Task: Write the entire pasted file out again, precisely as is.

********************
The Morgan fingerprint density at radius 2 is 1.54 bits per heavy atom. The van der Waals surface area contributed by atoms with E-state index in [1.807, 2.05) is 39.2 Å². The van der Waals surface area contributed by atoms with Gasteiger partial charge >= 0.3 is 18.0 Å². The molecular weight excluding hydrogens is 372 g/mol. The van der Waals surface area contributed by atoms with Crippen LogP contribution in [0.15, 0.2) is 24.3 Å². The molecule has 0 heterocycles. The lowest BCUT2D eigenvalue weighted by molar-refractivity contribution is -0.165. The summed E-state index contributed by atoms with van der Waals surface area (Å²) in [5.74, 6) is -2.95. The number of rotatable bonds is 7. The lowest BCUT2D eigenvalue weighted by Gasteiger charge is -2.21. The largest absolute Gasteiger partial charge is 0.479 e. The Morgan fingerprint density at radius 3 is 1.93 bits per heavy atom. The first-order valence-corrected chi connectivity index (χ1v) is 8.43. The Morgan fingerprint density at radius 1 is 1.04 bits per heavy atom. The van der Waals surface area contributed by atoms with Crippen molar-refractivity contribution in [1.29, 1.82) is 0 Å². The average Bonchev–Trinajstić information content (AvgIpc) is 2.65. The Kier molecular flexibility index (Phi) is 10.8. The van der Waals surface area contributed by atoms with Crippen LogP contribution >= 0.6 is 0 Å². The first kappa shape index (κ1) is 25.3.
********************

The Morgan fingerprint density at radius 2 is 1.54 bits per heavy atom. The van der Waals surface area contributed by atoms with E-state index in [1.807, 2.05) is 39.2 Å². The van der Waals surface area contributed by atoms with Gasteiger partial charge >= 0.3 is 18.0 Å². The molecular weight excluding hydrogens is 372 g/mol. The van der Waals surface area contributed by atoms with Crippen LogP contribution in [0.15, 0.2) is 24.3 Å². The molecule has 0 heterocycles. The lowest BCUT2D eigenvalue weighted by molar-refractivity contribution is -0.165. The summed E-state index contributed by atoms with van der Waals surface area (Å²) in [5.74, 6) is -2.95. The number of rotatable bonds is 7. The lowest BCUT2D eigenvalue weighted by Gasteiger charge is -2.21. The largest absolute Gasteiger partial charge is 0.479 e. The Morgan fingerprint density at radius 3 is 1.93 bits per heavy atom. The first-order valence-corrected chi connectivity index (χ1v) is 8.43. The Morgan fingerprint density at radius 1 is 1.04 bits per heavy atom. The van der Waals surface area contributed by atoms with Crippen molar-refractivity contribution in [1.29, 1.82) is 0 Å². The average Bonchev–Trinajstić information content (AvgIpc) is 2.65. The Kier molecular flexibility index (Phi) is 10.8. The van der Waals surface area contributed by atoms with Crippen LogP contribution >= 0.6 is 0 Å². The first kappa shape index (κ1) is 25.3.